Goltz emphasizes the need for healthcare professionals to be properly trained to look for signs such as brandings, tattoos and lack of ID on them, that indicate someone might be trafficked.
What Happens Once Victims are Found
Discovering a human trafficking victim is only half the battle. Gaining an enslaved person’s trust, prosecuting their captor and rehabilitating the victim are the real challenges law enforcement faces when dealing with these crimes.
It can be extremely difficult for police to get a victim to come forward or to provide information about their captor because their experiences with being trafficked often destroy their ability to trust others, especially authority figures.
“Another one of the biggest challenges with prosecuting these cases happens because victims and suspects, the traffickers, cross into different jurisdictions all the time,” Goltz says. “You know, somebody can be trafficked across county lines, state lines and even internationally. That’s why all the prosecution teams have to work with each other to bring successful prosecution to these traffickers.”
Prevention and Changing the Approach to Trafficking Cases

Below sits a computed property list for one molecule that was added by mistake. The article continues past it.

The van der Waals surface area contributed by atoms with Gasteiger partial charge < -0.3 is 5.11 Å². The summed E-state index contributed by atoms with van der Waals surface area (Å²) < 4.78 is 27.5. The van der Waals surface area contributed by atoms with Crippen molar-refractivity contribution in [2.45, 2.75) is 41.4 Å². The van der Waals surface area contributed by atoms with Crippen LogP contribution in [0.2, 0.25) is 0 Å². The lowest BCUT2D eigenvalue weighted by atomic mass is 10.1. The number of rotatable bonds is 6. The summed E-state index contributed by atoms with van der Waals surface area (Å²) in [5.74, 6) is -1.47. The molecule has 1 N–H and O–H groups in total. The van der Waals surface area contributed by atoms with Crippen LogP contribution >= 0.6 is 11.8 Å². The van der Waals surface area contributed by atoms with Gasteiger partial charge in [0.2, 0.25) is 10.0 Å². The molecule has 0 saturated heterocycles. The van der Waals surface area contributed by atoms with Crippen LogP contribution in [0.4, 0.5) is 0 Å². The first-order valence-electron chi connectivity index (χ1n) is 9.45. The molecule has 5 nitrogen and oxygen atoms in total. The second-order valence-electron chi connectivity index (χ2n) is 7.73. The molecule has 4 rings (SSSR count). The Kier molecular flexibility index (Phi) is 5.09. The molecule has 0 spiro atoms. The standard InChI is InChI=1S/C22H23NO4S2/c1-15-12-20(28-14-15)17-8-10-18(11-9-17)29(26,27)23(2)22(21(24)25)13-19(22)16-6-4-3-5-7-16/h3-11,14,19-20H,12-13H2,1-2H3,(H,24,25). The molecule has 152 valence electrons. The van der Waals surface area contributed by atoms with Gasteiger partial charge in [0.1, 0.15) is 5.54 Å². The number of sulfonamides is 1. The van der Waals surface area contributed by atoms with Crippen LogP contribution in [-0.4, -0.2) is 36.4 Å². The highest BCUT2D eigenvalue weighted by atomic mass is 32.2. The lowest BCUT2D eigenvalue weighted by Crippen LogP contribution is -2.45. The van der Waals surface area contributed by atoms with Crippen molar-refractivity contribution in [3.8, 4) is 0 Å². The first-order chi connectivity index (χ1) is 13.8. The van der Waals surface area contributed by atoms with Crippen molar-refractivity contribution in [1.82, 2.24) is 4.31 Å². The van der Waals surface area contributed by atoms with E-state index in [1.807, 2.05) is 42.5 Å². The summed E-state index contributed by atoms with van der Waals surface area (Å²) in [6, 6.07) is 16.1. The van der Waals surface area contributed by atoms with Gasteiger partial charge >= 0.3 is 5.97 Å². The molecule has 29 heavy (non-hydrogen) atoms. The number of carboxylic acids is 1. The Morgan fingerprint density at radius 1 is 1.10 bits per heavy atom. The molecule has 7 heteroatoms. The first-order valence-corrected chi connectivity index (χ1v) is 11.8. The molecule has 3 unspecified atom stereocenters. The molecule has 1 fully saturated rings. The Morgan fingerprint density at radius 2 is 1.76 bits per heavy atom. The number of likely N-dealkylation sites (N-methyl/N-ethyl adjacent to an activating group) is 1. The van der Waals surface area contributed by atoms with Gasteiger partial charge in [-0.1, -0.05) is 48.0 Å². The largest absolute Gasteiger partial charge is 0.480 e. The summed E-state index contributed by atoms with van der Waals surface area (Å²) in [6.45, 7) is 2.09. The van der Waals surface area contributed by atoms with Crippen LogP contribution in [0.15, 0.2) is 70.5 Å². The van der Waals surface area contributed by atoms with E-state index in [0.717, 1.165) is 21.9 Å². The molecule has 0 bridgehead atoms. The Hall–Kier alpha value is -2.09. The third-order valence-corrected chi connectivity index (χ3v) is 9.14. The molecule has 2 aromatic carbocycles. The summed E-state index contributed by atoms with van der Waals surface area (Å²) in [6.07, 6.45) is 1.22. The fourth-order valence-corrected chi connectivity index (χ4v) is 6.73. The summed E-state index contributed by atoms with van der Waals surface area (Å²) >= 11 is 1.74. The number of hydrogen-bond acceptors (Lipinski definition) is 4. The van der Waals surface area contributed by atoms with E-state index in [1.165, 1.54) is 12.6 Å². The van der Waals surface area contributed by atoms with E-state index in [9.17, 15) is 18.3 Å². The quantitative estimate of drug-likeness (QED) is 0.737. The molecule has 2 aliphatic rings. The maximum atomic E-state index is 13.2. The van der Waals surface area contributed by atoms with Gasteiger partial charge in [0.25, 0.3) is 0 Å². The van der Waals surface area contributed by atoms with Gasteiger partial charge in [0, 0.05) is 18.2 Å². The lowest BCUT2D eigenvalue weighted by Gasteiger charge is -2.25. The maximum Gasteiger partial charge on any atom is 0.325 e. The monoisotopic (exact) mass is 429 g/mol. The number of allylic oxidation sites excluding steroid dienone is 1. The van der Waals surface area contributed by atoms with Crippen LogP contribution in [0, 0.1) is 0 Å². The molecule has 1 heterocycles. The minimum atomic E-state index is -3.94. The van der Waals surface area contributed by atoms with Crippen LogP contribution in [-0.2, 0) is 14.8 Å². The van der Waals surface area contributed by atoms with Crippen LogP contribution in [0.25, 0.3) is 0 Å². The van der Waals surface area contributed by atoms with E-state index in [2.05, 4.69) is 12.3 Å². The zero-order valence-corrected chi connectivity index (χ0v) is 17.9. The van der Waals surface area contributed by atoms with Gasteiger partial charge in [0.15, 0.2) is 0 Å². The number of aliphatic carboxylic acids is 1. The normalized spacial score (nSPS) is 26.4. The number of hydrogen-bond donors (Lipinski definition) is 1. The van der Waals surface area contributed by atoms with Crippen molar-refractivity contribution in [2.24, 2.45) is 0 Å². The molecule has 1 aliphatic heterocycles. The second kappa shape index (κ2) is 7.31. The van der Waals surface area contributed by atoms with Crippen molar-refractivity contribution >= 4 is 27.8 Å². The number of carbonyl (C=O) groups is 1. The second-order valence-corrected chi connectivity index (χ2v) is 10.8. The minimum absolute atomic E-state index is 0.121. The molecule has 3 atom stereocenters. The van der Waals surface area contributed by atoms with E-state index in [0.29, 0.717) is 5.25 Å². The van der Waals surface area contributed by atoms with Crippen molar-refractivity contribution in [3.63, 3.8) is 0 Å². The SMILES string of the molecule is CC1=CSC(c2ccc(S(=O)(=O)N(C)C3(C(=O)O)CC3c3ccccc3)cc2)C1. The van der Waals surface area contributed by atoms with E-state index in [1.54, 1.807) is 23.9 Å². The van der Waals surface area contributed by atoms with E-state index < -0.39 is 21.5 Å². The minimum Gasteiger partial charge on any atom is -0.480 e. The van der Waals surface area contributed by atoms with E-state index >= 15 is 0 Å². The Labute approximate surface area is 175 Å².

While law enforcement is a long way away from solving the millions of cases of human trafficking around the world, Potter says it is crucial for police, prosecutors and the average person to change the way they look at trafficking victims in order to address the issue.
The Metropolitan Bureau of Investigation, which handles cases in Orange and Osceola Counties, is one local organization that already is doing this by embedding a unit of social workers that go out with law enforcement on calls for human-trafficking cases.
Ultimately practicing adequate prevention methods is the only way to stop more and more cases of human trafficking from happening.
“I really do go back to family and good human relations, education and sex education, a sexual ethics that talks about respecting other people,” Potter says. “Morality is a key here–strong moral values reduce crime. The idea that anybody can make money or control other people really is a concept that we have to somehow make so difficult for anybody to think that’s acceptable.”